Faced with higher credit losses, Hanmi Financial Corp. in Los Angeles should raise capital, some analysts say.
The $3.85 billion-asset Hanmi lost $105.5 million in the second quarter on a $107.4 million goodwill impairment charge and a $19.2 million loan-loss provision, a sixfold increase from a year earlier. The company is well capitalized, with Tier 1 and total risk-based capital ratios of 9.4% and 10.66%, respectively. But if losses on real estate loans continue to rise, its capital designation could be reduced to "adequately capitalized," analysts say.
"Those ratios are fine in good times, but these are not good times," Chris Stulpin, an analyst at D.A. Davidson & Co., said on Thursday.
Hanmi declined to comment this week, but Jay S. Yoo, its newly minted chief executive, said this summer that Hanmi Bank's "capital levels and liquidity position remain adequate." He succeeded Sung Won Sohn, who retired in December as CEO, on June 13. Mr. Sohn, who had been an economist at Wells Fargo & Co. before joining Hanmi in 2004, is now an economist at California State University, Los Angeles. (Chung Hoon Youk, who also has left the company, was Hanmi's interim CEO.)
In a research note last month, James Abbott, an analyst at Friedman, Billings, Ramsey & Co. Inc., wrote that, since nonperforming assets now are 3.34% of its total loans, Hanmi's capital position is "significantly inadequate." Its risk-based capital exceeds the minimum 10% ratio that denotes a well capitalized company by only $23 million, he wrote. In the second quarter, nonperforming assets rose fourfold from a year earlier, to $112 million.
Hanmi "has an abundance of supersized loans, which creates above average single-event risk that capital could be depleted quickly," Mr. Abbott wrote. And the company has used up roughly two-thirds of its Federal Home Loan bank borrowing capacity, leaving it about $290 million of unused liquidity.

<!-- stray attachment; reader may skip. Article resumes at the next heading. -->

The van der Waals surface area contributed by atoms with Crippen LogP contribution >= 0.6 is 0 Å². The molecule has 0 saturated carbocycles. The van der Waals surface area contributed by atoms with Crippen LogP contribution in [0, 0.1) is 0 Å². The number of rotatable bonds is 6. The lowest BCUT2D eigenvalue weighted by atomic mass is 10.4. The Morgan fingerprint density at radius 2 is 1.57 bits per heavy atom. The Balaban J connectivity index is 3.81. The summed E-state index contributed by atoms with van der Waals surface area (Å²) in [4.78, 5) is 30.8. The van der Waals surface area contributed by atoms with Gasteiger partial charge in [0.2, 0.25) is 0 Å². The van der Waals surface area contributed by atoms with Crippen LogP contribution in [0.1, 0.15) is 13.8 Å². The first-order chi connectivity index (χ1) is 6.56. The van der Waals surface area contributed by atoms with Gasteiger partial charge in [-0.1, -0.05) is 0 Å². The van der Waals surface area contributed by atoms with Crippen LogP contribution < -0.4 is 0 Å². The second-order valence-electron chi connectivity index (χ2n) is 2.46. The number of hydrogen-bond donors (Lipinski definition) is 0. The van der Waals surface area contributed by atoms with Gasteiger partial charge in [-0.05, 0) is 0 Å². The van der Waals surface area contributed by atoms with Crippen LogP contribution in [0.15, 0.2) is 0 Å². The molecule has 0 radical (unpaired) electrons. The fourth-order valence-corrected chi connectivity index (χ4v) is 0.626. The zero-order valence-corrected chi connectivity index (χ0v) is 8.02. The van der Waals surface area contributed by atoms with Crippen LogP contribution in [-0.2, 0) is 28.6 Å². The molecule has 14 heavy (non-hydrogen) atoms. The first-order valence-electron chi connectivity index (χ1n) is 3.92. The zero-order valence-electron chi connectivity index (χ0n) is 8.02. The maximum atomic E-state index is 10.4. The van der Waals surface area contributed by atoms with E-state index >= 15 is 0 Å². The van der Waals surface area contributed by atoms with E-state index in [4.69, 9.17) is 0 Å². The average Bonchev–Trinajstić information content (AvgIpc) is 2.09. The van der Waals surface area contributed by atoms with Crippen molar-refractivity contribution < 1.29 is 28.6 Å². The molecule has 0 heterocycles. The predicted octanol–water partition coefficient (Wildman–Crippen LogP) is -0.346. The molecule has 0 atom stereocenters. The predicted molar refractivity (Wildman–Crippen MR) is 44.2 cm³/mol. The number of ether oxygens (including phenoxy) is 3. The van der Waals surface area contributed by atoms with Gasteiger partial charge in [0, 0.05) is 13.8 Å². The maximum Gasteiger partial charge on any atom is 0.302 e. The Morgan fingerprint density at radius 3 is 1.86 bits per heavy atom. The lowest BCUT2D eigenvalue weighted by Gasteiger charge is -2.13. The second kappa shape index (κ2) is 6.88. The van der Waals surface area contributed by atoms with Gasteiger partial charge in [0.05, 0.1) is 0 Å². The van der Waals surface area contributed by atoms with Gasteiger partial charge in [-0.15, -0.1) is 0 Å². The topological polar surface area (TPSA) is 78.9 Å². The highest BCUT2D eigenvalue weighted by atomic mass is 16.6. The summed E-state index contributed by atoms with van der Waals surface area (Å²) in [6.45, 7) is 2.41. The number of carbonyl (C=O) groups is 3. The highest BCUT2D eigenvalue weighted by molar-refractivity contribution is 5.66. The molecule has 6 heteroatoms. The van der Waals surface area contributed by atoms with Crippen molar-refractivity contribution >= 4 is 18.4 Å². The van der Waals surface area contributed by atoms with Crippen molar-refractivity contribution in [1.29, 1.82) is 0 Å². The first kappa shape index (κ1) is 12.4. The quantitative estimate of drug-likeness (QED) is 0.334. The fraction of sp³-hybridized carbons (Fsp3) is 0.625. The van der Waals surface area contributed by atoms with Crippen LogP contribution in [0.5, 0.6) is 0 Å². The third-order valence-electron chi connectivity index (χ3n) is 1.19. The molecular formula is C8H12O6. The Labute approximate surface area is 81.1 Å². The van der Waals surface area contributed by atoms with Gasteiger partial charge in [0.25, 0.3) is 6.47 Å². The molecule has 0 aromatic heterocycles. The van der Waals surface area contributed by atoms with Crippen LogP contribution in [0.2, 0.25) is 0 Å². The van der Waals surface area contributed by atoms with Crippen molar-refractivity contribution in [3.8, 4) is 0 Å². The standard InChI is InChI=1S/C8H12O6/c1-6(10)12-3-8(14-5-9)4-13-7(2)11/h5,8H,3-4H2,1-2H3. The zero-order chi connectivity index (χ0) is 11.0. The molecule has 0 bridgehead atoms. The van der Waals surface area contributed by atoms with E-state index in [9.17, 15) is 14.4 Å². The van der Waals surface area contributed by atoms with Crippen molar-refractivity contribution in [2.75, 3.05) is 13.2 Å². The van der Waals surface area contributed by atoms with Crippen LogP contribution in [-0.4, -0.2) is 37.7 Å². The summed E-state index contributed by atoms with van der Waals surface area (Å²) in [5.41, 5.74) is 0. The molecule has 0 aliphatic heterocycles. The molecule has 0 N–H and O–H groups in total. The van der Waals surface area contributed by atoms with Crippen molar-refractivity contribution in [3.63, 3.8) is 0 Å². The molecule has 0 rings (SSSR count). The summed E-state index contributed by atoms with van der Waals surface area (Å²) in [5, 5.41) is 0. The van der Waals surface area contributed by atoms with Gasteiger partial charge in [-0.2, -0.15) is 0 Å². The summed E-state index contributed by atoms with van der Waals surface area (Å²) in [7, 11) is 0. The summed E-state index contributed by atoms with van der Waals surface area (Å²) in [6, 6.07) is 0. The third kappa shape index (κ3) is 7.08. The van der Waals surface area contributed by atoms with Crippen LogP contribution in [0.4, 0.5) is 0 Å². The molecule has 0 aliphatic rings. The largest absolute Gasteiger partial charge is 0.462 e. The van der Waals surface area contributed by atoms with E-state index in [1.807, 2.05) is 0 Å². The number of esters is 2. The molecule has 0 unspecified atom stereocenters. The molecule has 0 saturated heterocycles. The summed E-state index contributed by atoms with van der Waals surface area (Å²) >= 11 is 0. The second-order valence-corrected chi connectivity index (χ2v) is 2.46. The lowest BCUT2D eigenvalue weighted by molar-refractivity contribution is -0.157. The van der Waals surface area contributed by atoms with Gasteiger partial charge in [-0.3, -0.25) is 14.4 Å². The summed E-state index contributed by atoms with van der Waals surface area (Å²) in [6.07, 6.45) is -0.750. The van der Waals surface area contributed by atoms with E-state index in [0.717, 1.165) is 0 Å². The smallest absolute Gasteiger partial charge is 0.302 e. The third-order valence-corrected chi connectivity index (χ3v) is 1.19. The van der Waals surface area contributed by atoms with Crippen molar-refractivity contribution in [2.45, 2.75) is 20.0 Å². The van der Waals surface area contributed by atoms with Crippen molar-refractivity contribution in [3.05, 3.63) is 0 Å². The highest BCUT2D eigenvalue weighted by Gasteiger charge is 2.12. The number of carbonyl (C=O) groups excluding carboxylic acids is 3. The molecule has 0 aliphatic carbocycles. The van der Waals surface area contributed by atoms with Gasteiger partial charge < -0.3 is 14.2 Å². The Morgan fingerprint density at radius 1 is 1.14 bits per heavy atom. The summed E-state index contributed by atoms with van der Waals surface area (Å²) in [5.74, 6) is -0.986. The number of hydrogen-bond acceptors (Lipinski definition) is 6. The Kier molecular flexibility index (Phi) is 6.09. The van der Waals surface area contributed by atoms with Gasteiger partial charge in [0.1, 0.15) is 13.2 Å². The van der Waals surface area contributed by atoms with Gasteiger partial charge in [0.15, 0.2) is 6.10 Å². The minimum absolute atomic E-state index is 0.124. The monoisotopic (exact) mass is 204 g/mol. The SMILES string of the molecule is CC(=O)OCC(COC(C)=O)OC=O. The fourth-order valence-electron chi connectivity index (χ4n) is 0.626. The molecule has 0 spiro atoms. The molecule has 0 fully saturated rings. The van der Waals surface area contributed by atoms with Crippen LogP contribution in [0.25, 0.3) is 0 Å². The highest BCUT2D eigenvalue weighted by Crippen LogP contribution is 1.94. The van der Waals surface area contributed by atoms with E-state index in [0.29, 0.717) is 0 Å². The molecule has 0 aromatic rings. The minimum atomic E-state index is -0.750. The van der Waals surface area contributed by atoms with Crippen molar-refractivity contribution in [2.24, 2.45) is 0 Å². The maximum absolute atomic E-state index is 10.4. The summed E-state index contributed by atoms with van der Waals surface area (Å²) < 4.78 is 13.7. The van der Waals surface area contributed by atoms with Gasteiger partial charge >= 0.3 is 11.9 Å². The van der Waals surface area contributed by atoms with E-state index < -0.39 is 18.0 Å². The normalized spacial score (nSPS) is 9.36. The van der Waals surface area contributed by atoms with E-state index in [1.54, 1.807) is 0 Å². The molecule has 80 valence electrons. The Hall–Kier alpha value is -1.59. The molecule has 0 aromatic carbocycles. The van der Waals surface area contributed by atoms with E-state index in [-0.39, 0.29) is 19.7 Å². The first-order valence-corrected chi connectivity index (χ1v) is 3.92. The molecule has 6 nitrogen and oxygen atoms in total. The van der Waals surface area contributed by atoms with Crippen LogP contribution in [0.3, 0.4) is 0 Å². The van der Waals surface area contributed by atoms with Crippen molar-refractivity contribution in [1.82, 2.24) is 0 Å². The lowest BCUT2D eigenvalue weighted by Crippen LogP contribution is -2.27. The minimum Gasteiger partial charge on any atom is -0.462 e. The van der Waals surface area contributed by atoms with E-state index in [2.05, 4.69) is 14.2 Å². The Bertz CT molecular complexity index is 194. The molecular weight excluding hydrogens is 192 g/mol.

Sean Ryan, an analyst at Sterne, Agee & Leach Inc., said on Tuesday that he is less worried about Hanmi's situation than others, but he said the company would be "well-advised" to raise capital. Most of its commercial real estate loan portfolio is holding up fairly well, he said.
"I'm not sure they absolutely need to raise capital, but that said, it's probably the best course," he said. "If it turns out you didn't need that extra capital to survive, then you have tremendous opportunities available" such as buying other banks. Hanmi could get a transaction done, Mr. Ryan said, though maybe not on terms it would prefer.
Mr. Stulpin said that raising capital would be prudent — "but in this market it's almost impossible." It could shrink its balance sheet by selling the riskier loans, he said.
Hanmi has taken some steps. Last month it suspended its dividend, and it is centralizing its credit underwriting operations, creating a mechanism to monitor all loans, and increasing resources to address problem assets. The company also named a credit officer last month, John Park, filling a post that had been vacant a year. Mr. Hoon Youk had also been interim credit officer; he left to become CEO of Saehan Bancorp and its banking unit.